Participants in Civil Disobedience Movement found murdered following junta raid in central Myanmar

The charred bodies of five members of the anti-coup movement were found by members of a local resistance force amid military raids on villages in northern Yesagyo Township in Magway Region on Tuesday evening. 

The township’s People’s Defence Force (PDF) chapter announced that two local guerrilla fighters, as well as three people who had been participating in the general strike associated with the Civil Disobedience Movement (CDM), were discovered slain near Peik Thin Kat village. 

They were burned beyond recognition and buried in a shallow grave, the PDF statement said. 

U Naing, a leader of another guerrilla force active in northern Yesagyo described the individuals to Myanmar Now as having been “murdered in a cruel manner.”

“All five bodies were found and accounted for. They killed them, burned the bodies and buried the remains,” he said, noting that the victims were found after the handcuffed hands of one of the bodies was left uncovered by soil.

Among those killed was 54-year-old headmaster Win Kyaw, 27-year-old nurse Zarli Naing, and Khin Hnin Wai, 28, a teacher who was five months pregnant at the time of her murder. Also murdered with them were two armed resistance force members in their 20s: Htay Min Oo and Thae Ei Ei Win. 

All five victims were in Myaing Township’s Dan Pin Kan village, located next to Peik Thin Kat, and captured on the evening of June 10, according to U Naing. He added that a bullet was found amongst the bodies, and that the abdomen of Win Kyaw appeared to have been perforated by a sharp object.

Both Khin Hnin Wai and Win Kyaw had been participating in the education program launched by the civilian National Unity Government after refusing to return to work in the junta-controlled school system.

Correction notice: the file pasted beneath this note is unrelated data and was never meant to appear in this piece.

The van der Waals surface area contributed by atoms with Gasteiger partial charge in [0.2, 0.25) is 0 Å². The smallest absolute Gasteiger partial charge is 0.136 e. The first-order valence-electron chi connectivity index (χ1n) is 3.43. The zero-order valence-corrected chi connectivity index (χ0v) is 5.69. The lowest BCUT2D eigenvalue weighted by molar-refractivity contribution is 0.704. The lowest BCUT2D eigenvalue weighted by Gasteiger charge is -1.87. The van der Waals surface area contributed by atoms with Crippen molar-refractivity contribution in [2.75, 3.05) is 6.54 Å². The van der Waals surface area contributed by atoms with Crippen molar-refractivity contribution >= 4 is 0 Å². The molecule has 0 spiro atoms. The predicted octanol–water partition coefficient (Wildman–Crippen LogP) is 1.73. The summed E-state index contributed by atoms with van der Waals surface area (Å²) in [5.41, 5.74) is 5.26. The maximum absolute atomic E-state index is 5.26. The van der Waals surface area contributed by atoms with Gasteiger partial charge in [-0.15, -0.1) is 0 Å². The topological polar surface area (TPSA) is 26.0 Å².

The site where they were killed is located two miles west of the Sin Phyu Shin bridge, where PDFs from Yesagyo, Myaing and Salingyi townships ambushed a junta checkpoint on June 9, killing three military personnel, taking one soldier prisoner, and seizing multiple weapons.

In the days that followed the attack, hundreds of Myanmar army soldiers began raiding the surrounding villages in northern Yesagyo Township, torching homes and abducting civilians. 

A cremation is held for the bodies of the five victims on June 15 (Supplied)

On June 10, hundreds of villagers were forced to flee into the area’s western forests when junta troops fired indiscriminately towards Dan Pin Kan after encountering explosives planted by the northern Yesagyo guerrilla group in an attempt to stop their advance.

Zarli Naing, the nurse who had been supporting the resistance movement, was working between Yesagyo and Myaing townships after fleeing her home in Pakokku, 30 miles to the south. She was among the fleeing Dan Pin Kan locals at the time she was captured.

“One of our members who attacked the military with explosives got injured after falling down a cliff, so we sent him to the CDM nurse to get his injuries treated,” guerrilla leader U Naing explained. “Another member of our group accompanied him and all five of them were arrested together by the military.”

He told Myanmar Now that Zarli Naing and Win Kyaw had been located in the area by a junta informant, who then guided the troops to the place where she was providing first aid to the injured resistance fighter, at a distance from the other displaced civilians. 

“The victims might have thought the junta soldiers were PDF members because they were wearing shorts just like PDF members do,” he said. 

Instead, they are believed to have been killed by their captors later that day.

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